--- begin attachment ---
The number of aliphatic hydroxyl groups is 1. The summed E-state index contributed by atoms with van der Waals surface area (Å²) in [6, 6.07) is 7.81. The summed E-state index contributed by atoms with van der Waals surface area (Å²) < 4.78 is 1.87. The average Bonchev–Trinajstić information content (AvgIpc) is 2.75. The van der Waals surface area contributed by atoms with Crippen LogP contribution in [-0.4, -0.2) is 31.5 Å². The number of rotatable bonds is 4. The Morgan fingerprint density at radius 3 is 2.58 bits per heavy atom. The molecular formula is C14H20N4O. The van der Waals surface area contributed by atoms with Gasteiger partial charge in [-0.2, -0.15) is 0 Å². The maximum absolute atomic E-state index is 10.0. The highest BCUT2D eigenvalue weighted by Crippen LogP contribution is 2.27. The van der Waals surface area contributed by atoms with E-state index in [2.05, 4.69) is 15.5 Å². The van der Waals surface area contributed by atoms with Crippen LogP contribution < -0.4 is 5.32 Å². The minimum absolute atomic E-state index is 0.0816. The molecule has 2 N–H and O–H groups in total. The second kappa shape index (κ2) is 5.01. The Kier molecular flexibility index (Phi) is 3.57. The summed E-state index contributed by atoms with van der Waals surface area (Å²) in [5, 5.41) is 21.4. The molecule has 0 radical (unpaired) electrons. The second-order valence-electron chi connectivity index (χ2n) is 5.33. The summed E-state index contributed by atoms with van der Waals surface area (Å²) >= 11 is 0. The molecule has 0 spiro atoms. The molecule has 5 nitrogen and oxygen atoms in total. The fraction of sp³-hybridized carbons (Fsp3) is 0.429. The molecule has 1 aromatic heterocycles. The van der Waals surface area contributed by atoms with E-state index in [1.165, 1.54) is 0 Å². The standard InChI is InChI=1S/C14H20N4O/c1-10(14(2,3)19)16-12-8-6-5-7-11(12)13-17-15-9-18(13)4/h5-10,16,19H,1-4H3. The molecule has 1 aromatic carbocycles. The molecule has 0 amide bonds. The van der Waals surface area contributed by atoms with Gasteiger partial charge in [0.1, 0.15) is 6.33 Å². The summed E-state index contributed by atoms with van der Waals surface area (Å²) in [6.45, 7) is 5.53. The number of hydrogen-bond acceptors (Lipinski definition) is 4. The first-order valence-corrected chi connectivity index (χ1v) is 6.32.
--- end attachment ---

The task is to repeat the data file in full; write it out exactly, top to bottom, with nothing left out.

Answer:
The number of aliphatic hydroxyl groups is 1. The summed E-state index contributed by atoms with van der Waals surface area (Å²) in [6, 6.07) is 7.81. The summed E-state index contributed by atoms with van der Waals surface area (Å²) < 4.78 is 1.87. The average Bonchev–Trinajstić information content (AvgIpc) is 2.75. The van der Waals surface area contributed by atoms with Crippen LogP contribution in [-0.4, -0.2) is 31.5 Å². The number of rotatable bonds is 4. The Morgan fingerprint density at radius 3 is 2.58 bits per heavy atom. The molecular formula is C14H20N4O. The van der Waals surface area contributed by atoms with Gasteiger partial charge in [-0.2, -0.15) is 0 Å². The maximum absolute atomic E-state index is 10.0. The highest BCUT2D eigenvalue weighted by Crippen LogP contribution is 2.27. The van der Waals surface area contributed by atoms with E-state index in [2.05, 4.69) is 15.5 Å². The van der Waals surface area contributed by atoms with Crippen LogP contribution < -0.4 is 5.32 Å². The minimum absolute atomic E-state index is 0.0816. The molecule has 2 N–H and O–H groups in total. The second kappa shape index (κ2) is 5.01. The Kier molecular flexibility index (Phi) is 3.57. The summed E-state index contributed by atoms with van der Waals surface area (Å²) in [5, 5.41) is 21.4. The molecule has 0 radical (unpaired) electrons. The second-order valence-electron chi connectivity index (χ2n) is 5.33. The summed E-state index contributed by atoms with van der Waals surface area (Å²) >= 11 is 0. The molecule has 0 spiro atoms. The molecule has 5 nitrogen and oxygen atoms in total. The fraction of sp³-hybridized carbons (Fsp3) is 0.429. The molecule has 1 aromatic heterocycles. The van der Waals surface area contributed by atoms with E-state index in [1.165, 1.54) is 0 Å². The standard InChI is InChI=1S/C14H20N4O/c1-10(14(2,3)19)16-12-8-6-5-7-11(12)13-17-15-9-18(13)4/h5-10,16,19H,1-4H3. The molecule has 1 aromatic carbocycles. The molecule has 0 amide bonds. The van der Waals surface area contributed by atoms with Gasteiger partial charge in [0.1, 0.15) is 6.33 Å². The summed E-state index contributed by atoms with van der Waals surface area (Å²) in [6.45, 7) is 5.53. The number of hydrogen-bond acceptors (Lipinski definition) is 4. The first-order valence-corrected chi connectivity index (χ1v) is 6.32.